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From http://www.businesssynopsis.com/2012/02/04/exit-interview/
Exit Interviews

This page was inspired by the page on the SDC Learning&Networking Knowledge Management Toolkit

Brief Description

What happens when people with key knowledge or expertise leave our organizations, communities, teams and networks? How do we try and capture some of that knowledge? We know we can't capture it all, but exit interviews give us a chance to capture some. It is important, however, not to wait till the last minute to think about knowledge continuity in our organizations. Think about this BEFORE people leave as well!

History

According to the NLH Knowledge Management Specialist Library, Exit Interviews are traditionally "conducted with employees leaving an organisation. The purpose of the interview is to provide feedback on why employees are leaving, what they liked or didn’t like about their employment and what areas of the organisation they feel need improvement. Exit interviews are one of the most widely used methods of gathering employee feedback, along with employee satisfaction surveys.
More recently, the concept of exit interviewing has been revisited and expanded as a knowledge management tool, as a way of capturing knowledge from leavers. Rather than simply capturing human resources information, the interview also aims to capture knowledge about what it takes to do the job."

When to use

Exit interviews have evolved from feedback interviews with employees leaving the organisation to a knowledge management tool, as a way of capturing knowledge from leavers. Rather than simply capturing human resources information, the interview also aims to capture knowledge about what it takes to do the job.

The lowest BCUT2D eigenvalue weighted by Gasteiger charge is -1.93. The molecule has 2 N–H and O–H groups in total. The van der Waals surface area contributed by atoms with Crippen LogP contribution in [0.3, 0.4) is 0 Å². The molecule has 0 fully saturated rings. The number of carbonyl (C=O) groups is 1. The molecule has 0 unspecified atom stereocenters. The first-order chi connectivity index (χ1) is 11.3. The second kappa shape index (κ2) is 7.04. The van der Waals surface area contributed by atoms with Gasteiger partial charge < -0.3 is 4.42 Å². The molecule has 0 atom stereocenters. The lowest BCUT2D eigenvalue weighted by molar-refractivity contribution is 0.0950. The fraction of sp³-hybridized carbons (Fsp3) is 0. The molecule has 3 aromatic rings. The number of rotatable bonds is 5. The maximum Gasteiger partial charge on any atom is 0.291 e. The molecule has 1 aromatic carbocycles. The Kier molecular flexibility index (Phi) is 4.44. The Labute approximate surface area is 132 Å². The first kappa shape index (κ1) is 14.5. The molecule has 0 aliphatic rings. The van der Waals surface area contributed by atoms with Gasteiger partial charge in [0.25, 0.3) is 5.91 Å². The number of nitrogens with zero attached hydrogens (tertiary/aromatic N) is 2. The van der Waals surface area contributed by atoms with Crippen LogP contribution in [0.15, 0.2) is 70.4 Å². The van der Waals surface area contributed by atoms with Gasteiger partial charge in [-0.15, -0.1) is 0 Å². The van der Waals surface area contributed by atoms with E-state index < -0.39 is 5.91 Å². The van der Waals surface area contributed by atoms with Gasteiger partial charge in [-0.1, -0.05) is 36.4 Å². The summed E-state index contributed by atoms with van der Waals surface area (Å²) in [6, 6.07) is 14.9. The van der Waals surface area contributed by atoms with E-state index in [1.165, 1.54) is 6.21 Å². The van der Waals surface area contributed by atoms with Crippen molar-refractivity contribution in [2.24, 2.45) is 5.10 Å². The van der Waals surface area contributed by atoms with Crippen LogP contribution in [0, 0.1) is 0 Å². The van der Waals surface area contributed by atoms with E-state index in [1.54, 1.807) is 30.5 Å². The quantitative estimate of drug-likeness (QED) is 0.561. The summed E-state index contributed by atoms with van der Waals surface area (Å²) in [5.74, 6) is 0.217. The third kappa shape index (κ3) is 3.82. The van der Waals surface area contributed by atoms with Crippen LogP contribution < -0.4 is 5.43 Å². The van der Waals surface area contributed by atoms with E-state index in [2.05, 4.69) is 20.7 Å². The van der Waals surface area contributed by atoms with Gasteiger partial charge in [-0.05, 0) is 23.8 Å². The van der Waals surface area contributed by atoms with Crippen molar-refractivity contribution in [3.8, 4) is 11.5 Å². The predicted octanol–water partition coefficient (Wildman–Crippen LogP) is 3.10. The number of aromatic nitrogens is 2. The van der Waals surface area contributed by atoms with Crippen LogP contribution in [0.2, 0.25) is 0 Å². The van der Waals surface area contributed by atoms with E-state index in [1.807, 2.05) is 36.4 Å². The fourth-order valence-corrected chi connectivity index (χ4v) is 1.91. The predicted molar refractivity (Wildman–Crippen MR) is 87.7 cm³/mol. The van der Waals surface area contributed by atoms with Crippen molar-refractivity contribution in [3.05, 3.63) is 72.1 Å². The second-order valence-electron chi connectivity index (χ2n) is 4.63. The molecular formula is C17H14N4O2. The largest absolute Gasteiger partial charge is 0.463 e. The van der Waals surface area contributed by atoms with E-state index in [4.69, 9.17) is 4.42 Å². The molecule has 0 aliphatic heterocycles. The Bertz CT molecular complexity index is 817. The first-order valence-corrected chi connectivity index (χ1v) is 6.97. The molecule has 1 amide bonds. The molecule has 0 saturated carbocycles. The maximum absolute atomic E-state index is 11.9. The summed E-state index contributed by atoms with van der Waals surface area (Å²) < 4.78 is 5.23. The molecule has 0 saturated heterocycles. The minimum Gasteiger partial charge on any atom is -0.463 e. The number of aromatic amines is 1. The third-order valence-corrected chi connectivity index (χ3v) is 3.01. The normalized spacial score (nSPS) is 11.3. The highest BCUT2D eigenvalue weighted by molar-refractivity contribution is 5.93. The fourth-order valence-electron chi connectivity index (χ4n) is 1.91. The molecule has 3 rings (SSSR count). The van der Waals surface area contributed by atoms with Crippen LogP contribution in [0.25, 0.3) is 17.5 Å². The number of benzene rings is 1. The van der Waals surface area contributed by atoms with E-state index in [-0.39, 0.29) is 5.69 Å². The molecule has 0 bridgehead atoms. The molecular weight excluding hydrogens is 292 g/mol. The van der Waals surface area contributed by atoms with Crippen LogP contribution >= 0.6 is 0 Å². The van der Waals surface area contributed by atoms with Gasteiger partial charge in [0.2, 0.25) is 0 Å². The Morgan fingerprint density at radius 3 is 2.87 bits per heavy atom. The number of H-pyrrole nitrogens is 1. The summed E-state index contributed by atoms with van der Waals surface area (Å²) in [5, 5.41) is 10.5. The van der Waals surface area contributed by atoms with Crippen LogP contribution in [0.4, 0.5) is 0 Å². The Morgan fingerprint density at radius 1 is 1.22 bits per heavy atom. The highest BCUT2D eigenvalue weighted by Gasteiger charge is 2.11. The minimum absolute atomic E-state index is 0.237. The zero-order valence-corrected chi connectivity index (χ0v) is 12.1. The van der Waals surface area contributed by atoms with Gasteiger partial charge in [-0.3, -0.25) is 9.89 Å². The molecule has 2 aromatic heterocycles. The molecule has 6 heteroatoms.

Done correctly, exit interviews can be a win-win situation for both the organisation and the leaver. The organisation gets to retain a portion of the leaver’s knowledge and make it available to others, while the leavers get to articulate their unique contributions to the organisation and to ‘leave their mark'. Exit interviews are relatively quick and inexpensive. In a knowledge-focused exit interview, a face-to-face interview is needed.
(Source: SDC Learning&Networking)

How to use

  1. Start early. Plan the exit handover with replacing staff.
  2. Identify persons that might benefit from the captured knowledge. Check their interest.
  3. Make sure explicit knowledge captured throughout the whole working period is accessible. Check for relevant additional aspects to be captured now.
  4. For tacit knowledge, review the key tasks of the person leaving. Ask about how to go about those tasks and the needed knowledge.
  5. Ask for a 'walk through' to identify success stories and success factors, problems and pitfalls.
  6. Identify knowledge sources (persons, networks).
The best exit interview happens during an overlap between the leaving and the replacing person.

(Source: SDC Learning&Networking)

Tips and Lessons Learnt


  • Invest enough time to research problem areas of the programme/work and achievements of the leaving person so you can shape knowledge capture questions to best reflect the person's perspective.
  • Avoid asking personal questions that may make the interviewee feel intimidated. '
  • Where you do the interview is critical. Experience shows that interviewees answer questions most comprehensively when the environment chosen for the interview is cozy and comfortable. Offer comforting drinks/snacks etc.
  • Make sure knowledge capture queries reflect not only the person's work focused experiences,best practices, challenges and lessons learned, but also about organizational culture. eg. What organizational culture did the leaving person appreciate and what improvement areas does he/she observe.
  • It helps to keep knowledge capture interview questions short and clear as much as possible.

Examples & Stories

These stories were harvested from the KM4Dev community discussions.
  • Johannes Schunter, UNVolunteers: Still inspired by the KM4Dev workshop 2 weeks ago, I'm planning to conduct an exit interview with a colleague who is leaving end of next week. This will be done as an informal experiment in our unit, to assess if this is an adequate tool for capturing experiences and lessons learned. However, I'm not yet sure how to approach and structure this interview beforehand and would therefore be happy for any experience, template, checklist or guideline you have or you can direct me to.